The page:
The bed leveling baffles 44 may be made of any solid material which will resist the temperature in drying section 36 and heating section 38 of heater 10. Carbon steel is normally preferred for the lower temperature drying section while an alloy steel is typically used in the higher temperature heating section. The baffles 44 may be any desired shape as long as they traverse the entire width of housing 12, thereby forcing the solids to flow under the lower edge of each baffle. A flat rectangular plate is normally preferred but other shapes, such an angle irons, may be used. The angle of the upstream side 45 of each baffle with respect to the top 35 of bed 54 is selected to minimize accumulation of solids behind the baffle. The angle will typically range between about 20° and 90°, preferably between about 40° and about 60° . The height of each baffle is set to minimize the amount of solids which flows over the top of the baffle. Typical heights will range between about 2 inches and about 15 inches, preferably between about 6 and about 10 inches. Normally, the height of each baffle will be substantially equivalent. The actual height of the baffle will depend upon the spacing between baffles. As the spacing between baffles is decreased, the height that the baffles must be to prevent solids overflow also decreases. The variation in bed depth of the solids as they flow down bed support 16 can be minimized by increasing the number of bed leveling baffles and decreasing the distance between baffles. Normally, a sufficient number of baffles is used so that the distance between baffles measured parallel to the bed support 16 ranges between about 1 and about 8 feet, preferably between about 4 and about 6 feet.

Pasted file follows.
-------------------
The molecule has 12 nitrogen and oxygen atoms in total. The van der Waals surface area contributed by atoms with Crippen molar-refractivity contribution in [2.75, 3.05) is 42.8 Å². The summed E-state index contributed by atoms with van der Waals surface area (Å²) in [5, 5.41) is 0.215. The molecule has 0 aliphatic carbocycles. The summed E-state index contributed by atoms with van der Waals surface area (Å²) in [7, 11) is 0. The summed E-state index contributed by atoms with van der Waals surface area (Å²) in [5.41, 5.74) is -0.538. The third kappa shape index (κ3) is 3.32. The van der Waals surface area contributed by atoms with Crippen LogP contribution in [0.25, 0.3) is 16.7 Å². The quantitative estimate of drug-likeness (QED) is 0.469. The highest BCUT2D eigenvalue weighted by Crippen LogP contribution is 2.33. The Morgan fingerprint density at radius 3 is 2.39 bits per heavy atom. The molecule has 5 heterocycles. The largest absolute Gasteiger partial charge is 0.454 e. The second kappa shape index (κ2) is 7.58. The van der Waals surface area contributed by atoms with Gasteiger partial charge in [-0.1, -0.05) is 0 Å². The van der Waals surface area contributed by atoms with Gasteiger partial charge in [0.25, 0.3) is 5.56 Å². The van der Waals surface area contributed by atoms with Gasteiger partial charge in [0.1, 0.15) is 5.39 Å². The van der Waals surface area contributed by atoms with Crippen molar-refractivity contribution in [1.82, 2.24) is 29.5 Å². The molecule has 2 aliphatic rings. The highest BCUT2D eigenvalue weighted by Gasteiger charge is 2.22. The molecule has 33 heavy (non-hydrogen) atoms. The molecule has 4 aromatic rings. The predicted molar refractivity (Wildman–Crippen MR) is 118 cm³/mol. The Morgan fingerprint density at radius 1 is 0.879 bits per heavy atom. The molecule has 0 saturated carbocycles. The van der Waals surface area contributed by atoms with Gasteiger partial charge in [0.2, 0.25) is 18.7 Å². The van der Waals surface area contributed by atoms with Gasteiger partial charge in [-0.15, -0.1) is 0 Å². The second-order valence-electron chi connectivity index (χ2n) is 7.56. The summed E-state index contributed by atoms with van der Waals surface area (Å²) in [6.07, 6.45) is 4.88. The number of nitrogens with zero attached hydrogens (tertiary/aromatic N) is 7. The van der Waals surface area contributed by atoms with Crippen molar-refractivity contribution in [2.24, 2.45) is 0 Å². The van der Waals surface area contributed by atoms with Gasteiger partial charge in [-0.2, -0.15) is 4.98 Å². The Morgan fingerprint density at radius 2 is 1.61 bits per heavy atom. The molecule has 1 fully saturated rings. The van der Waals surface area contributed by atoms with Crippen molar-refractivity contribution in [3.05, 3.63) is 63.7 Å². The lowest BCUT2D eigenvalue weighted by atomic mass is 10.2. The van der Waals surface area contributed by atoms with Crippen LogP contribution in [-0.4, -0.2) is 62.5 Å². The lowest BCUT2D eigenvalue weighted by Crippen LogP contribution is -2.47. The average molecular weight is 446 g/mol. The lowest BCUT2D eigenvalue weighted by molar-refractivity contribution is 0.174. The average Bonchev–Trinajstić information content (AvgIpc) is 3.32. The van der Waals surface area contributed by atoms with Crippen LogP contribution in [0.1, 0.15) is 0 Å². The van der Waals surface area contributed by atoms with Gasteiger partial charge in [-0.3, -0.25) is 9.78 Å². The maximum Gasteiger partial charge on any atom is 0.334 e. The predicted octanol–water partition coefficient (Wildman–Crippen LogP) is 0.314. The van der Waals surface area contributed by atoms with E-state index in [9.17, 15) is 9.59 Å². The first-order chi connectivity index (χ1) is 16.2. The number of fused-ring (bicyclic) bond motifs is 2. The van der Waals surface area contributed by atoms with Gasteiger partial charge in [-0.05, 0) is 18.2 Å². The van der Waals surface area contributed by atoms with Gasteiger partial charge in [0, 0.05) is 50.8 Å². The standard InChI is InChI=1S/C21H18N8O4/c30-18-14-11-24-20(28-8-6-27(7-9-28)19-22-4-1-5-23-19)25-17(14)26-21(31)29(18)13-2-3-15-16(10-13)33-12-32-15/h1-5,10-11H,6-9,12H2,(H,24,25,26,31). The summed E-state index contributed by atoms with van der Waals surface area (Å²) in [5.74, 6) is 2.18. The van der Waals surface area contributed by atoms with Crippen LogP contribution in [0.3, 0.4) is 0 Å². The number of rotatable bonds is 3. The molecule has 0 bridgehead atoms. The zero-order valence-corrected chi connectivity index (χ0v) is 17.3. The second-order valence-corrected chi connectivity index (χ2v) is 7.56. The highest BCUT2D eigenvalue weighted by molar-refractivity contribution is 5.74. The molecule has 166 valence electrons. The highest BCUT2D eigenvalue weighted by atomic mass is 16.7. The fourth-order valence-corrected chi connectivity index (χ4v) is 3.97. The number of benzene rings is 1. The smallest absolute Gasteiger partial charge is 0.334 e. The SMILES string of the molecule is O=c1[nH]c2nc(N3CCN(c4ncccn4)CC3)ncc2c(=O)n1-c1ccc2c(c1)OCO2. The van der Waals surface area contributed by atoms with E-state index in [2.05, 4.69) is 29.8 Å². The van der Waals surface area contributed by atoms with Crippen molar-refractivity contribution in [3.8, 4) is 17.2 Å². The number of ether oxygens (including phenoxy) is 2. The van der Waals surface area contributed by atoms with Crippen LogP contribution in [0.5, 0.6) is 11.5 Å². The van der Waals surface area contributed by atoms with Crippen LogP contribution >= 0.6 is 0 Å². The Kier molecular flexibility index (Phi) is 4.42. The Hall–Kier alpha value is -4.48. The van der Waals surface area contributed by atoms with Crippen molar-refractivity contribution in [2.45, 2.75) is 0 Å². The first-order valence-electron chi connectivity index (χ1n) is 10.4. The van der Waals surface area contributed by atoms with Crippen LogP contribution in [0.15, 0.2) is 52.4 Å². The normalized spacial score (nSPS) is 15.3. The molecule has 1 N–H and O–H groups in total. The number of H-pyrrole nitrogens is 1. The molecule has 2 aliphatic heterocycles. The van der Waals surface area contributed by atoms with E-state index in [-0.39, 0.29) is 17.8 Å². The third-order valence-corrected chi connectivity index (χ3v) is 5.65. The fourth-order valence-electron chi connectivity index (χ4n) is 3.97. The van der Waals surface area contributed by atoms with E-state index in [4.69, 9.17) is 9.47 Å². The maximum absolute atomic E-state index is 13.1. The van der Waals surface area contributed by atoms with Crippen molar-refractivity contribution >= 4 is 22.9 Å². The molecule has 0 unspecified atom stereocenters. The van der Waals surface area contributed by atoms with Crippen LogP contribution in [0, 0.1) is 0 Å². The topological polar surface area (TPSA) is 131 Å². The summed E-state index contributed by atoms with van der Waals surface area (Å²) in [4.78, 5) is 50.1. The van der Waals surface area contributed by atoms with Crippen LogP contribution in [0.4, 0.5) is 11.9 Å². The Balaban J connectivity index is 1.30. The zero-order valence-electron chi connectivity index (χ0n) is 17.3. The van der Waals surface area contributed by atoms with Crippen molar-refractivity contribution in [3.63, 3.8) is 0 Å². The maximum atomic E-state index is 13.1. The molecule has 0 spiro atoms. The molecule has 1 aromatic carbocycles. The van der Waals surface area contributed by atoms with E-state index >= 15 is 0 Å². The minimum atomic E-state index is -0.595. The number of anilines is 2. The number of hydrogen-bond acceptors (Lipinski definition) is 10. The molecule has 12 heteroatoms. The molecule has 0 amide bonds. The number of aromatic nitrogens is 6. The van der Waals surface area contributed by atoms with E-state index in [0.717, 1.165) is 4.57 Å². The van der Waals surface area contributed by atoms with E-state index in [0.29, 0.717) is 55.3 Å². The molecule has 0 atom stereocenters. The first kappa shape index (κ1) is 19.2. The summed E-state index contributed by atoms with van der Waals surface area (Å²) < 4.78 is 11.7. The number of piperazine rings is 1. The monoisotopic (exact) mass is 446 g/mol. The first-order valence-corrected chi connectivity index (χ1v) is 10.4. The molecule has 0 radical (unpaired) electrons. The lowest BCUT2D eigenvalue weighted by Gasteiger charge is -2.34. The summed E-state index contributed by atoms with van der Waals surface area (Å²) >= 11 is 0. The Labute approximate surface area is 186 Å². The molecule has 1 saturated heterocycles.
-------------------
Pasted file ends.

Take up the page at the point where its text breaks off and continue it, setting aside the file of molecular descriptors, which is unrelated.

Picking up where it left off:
The apparatus of the invention depicted in FIGS. 1 through 3 can be used to heat treat green needle coke prepared in coker 46 via any suitable method. One such method is described in U.S. Pat. No. 4,075,084, the disclosure of which is hereby incorporated by reference in its entirety. Normally, the green needle coke produced in coker 46 is relatively friable as indicated by the coke having a Hardgrove Grindability Index above about 90, typically as high as 120 or even 135. The friable green needle coke particles are passed through conduit 48 into crusher 50 where they are physically reduced in size to particles having a maximum diameter which is normally less than about 6 inches, preferably less than about 4 inches and most preferably between about 1/4 of an inch and 4 inches.